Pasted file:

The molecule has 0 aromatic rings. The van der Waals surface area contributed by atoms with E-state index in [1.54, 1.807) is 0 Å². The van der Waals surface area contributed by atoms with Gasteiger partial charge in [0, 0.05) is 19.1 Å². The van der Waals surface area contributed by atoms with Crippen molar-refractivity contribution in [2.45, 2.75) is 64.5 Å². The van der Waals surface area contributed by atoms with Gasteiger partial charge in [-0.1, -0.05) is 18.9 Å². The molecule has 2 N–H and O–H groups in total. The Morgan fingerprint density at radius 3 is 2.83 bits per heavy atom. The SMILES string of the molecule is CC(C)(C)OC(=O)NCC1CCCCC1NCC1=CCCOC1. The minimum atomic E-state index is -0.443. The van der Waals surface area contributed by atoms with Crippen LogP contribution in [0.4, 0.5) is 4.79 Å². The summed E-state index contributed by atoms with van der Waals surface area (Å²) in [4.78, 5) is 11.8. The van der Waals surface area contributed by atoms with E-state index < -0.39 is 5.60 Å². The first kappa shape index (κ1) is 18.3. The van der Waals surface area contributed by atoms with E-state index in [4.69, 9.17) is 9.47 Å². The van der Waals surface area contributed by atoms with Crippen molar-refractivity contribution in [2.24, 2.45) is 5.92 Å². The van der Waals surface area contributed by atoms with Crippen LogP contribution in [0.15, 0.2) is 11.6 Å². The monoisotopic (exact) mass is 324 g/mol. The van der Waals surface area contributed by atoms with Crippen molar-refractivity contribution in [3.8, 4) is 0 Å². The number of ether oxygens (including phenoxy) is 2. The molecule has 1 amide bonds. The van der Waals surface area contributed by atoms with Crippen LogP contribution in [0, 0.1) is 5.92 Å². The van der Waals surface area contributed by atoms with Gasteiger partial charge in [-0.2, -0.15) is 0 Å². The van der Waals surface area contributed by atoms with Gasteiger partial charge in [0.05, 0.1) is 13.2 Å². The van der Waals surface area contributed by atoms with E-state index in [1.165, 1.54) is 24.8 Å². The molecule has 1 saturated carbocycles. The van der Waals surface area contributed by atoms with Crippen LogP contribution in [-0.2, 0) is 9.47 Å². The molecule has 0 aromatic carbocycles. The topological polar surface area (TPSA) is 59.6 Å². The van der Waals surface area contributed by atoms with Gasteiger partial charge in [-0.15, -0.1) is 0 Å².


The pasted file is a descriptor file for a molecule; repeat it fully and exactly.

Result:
The molecule has 0 aromatic rings. The van der Waals surface area contributed by atoms with E-state index in [1.54, 1.807) is 0 Å². The van der Waals surface area contributed by atoms with Gasteiger partial charge in [0, 0.05) is 19.1 Å². The van der Waals surface area contributed by atoms with Crippen molar-refractivity contribution in [2.45, 2.75) is 64.5 Å². The van der Waals surface area contributed by atoms with Gasteiger partial charge in [-0.1, -0.05) is 18.9 Å². The molecule has 2 N–H and O–H groups in total. The Morgan fingerprint density at radius 3 is 2.83 bits per heavy atom. The SMILES string of the molecule is CC(C)(C)OC(=O)NCC1CCCCC1NCC1=CCCOC1. The minimum atomic E-state index is -0.443. The van der Waals surface area contributed by atoms with Crippen LogP contribution in [0.4, 0.5) is 4.79 Å². The summed E-state index contributed by atoms with van der Waals surface area (Å²) in [4.78, 5) is 11.8. The van der Waals surface area contributed by atoms with E-state index < -0.39 is 5.60 Å². The first kappa shape index (κ1) is 18.3. The van der Waals surface area contributed by atoms with E-state index in [4.69, 9.17) is 9.47 Å². The van der Waals surface area contributed by atoms with Crippen molar-refractivity contribution in [2.24, 2.45) is 5.92 Å². The van der Waals surface area contributed by atoms with Crippen LogP contribution in [0.15, 0.2) is 11.6 Å². The monoisotopic (exact) mass is 324 g/mol. The van der Waals surface area contributed by atoms with Crippen molar-refractivity contribution in [3.8, 4) is 0 Å². The number of ether oxygens (including phenoxy) is 2. The molecule has 1 amide bonds. The van der Waals surface area contributed by atoms with Crippen LogP contribution in [0, 0.1) is 5.92 Å². The van der Waals surface area contributed by atoms with Gasteiger partial charge in [-0.2, -0.15) is 0 Å². The van der Waals surface area contributed by atoms with Gasteiger partial charge in [0.05, 0.1) is 13.2 Å². The van der Waals surface area contributed by atoms with E-state index in [1.165, 1.54) is 24.8 Å². The molecule has 1 saturated carbocycles. The van der Waals surface area contributed by atoms with Crippen LogP contribution in [-0.2, 0) is 9.47 Å². The molecule has 0 aromatic carbocycles. The topological polar surface area (TPSA) is 59.6 Å². The van der Waals surface area contributed by atoms with Gasteiger partial charge in [-0.15, -0.1) is 0 Å².